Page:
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PLoS Pathog. 2013 July; 9(7): e1003469.
Published online 2013 July 4. doi:  10.1371/journal.ppat.1003469
PMCID: PMC3701706

A Key Role for the Urokinase Plasminogen Activator (uPA) in Invasive Group A Streptococcal Infection

Paul M. Sullam, Editor


Recruitment of the serine protease plasmin is central to the pathogenesis of many bacterial species, including Group A streptococcus (GAS), a leading cause of morbidity and mortality globally. A key process in invasive GAS disease is the ability to accumulate plasmin at the cell surface, however the role of host activators of plasminogen in this process is poorly understood. Here, we demonstrate for the first time that the urokinase-type plasminogen activator (uPA) contributes to plasmin recruitment and subsequent invasive disease initiation in vivo. In the absence of a source of host plasminogen activators, streptokinase (Ska) was required to facilitate cell surface plasmin acquisition by GAS. However, in the absence of Ska, host activators were sufficient to promote cell surface plasmin acquisition by GAS strain 5448 during incubation with plasminogen or human plasma. Furthermore, GAS were able mediate a significant increase in the activation of zymogen pro-uPA in human plasma. In order to assess the contribution of uPA to invasive GAS disease, a previously undescribed transgenic mouse model of infection was employed. Both C57/black 6J, and AlbPLG1 mice expressing the human plasminogen transgene, were significantly more susceptible to invasive GAS disease than uPA−/− mice. The observed decrease in virulence in uPA−/−mice was found to correlate directly with a decrease in bacterial dissemination and reduced cell surface plasmin accumulation by GAS. These findings have significant implications for our understanding of GAS pathogenesis, and research aimed at therapeutic targeting of plasminogen activation in invasive bacterial infections.

Author Summary

Subversion of the host fibrinolytic system by bacterial pathogens is recognised as a key process in severe disease initiation. Co-opting of plasmin by bacteria contributes to tissue destruction and bacterial dissemination, both hallmarks of invasive Group A streptococcal disease, and research aimed at therapeutic targeting of the nexus between group A streptococcus and the fibrinolytic system is increasing. The host plasminogen activator uPA is found at the surface of cells that contribute to epithelial and innate immune defense against bacterial infection, and may contribute to bacterial recruitment of plasmin, however, the role of uPA in group A streptococcal infection is not well characterised. Here, we describe for the first time the key role played by uPA in invasive group A streptococcal disease. The ability of this pathogen to cause severe infection, even in the absence of the bacterial plasminogen activator streptokinase, has significant implications for the development of therapeutics to control invasive bacterial infection.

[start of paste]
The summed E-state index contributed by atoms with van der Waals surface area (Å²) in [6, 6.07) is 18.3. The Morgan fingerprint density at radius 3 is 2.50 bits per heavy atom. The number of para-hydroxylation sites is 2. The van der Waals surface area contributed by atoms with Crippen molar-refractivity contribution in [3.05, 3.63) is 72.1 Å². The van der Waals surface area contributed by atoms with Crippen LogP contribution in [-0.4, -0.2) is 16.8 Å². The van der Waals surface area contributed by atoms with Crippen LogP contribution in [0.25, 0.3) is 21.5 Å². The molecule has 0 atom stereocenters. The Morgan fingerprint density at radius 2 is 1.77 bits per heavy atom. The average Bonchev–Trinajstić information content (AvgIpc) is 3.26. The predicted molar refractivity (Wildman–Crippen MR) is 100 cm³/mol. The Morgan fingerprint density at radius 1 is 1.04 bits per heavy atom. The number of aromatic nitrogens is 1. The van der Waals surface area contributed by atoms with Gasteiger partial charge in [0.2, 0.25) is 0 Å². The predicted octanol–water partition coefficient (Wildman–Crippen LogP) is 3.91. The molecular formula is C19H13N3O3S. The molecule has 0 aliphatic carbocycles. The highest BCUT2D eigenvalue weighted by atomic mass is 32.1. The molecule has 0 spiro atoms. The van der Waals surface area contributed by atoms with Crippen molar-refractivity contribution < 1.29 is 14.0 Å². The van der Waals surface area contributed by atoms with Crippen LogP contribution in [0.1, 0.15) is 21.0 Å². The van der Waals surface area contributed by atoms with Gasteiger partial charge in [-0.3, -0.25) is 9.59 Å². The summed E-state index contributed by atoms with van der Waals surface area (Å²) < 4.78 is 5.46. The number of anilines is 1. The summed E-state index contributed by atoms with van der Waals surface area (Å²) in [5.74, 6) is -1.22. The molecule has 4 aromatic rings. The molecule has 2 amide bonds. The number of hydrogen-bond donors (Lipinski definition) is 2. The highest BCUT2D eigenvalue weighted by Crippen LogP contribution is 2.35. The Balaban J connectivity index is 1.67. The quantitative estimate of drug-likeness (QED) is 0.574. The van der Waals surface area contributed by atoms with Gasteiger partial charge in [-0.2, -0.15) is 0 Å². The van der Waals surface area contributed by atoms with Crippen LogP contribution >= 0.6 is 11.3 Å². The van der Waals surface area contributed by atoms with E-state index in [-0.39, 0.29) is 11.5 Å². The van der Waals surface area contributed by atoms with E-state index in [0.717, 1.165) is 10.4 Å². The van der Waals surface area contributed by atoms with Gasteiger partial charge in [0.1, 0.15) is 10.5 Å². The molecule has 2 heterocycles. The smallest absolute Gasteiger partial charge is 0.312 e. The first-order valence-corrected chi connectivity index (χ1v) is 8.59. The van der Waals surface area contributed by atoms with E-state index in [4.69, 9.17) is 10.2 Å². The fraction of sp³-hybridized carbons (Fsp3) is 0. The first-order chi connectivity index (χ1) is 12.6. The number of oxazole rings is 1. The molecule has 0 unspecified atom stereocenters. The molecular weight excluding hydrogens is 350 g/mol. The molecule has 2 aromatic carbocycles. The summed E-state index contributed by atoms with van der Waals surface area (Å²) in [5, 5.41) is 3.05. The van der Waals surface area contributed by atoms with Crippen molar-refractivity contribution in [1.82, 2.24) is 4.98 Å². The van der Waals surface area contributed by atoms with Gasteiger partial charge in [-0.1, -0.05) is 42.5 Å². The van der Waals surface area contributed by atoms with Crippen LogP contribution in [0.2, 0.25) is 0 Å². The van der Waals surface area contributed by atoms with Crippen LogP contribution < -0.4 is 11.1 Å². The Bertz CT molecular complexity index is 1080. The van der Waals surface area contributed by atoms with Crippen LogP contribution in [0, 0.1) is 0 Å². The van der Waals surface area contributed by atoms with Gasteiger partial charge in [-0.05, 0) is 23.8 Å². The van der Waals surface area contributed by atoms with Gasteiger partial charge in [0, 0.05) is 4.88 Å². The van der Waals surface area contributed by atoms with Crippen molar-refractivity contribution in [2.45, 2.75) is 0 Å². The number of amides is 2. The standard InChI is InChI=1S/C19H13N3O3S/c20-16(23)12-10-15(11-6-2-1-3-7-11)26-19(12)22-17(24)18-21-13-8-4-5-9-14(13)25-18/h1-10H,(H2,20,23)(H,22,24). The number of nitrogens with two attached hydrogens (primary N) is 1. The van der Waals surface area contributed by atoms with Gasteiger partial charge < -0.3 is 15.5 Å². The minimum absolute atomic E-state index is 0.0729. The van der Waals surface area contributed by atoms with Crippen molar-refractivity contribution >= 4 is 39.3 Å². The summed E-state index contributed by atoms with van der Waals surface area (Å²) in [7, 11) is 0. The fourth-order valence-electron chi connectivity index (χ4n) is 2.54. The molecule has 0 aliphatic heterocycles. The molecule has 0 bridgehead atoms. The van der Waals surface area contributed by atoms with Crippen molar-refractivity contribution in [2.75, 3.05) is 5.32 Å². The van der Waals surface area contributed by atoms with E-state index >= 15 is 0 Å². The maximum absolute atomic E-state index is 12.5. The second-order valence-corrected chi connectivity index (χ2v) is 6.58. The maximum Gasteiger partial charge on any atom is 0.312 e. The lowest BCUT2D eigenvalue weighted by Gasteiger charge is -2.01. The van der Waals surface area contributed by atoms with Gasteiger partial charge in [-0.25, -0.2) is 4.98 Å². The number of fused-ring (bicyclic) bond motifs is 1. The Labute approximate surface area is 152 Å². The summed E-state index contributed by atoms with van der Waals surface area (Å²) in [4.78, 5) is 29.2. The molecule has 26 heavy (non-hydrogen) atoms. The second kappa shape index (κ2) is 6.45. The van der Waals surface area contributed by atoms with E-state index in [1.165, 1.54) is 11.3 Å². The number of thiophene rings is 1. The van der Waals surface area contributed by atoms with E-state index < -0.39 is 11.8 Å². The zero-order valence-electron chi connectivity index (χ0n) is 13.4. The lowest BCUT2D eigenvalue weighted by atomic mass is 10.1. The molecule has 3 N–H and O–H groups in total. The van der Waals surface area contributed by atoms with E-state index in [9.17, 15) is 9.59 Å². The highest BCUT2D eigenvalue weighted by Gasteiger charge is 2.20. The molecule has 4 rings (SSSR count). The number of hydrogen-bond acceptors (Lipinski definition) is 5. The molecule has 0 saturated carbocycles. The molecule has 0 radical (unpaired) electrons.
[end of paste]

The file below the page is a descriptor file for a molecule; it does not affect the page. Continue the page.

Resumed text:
An emerging theme in bacterial pathogenesis is sequestration of host plasminogen during disease initiation [1]. This has inspired research to develop therapeutic inhibitors of bacterial plasminogen activation and recruitment [2], [3], [4], [5]. To be successful, such strategies require a comprehensive understanding of how bacteria interact with the host fibrinolytic system. Group A streptococcus (GAS) is a globally significant human pathogen, responsible for 600,000 cases of invasive infection each year, approximately 25% of which are fatal [6]. The ability of GAS to accumulate cell surface plasmin activity is an essential step in the initiation of invasive disease [7], [8], but the mechanistic basis of this virulence property has yet to be fully elucidated. While in vitro analyses suggest a role for host plasminogen activators in GAS disease [9], [10], [11], this hypothesis has yet to be conclusively demonstrated in vivo.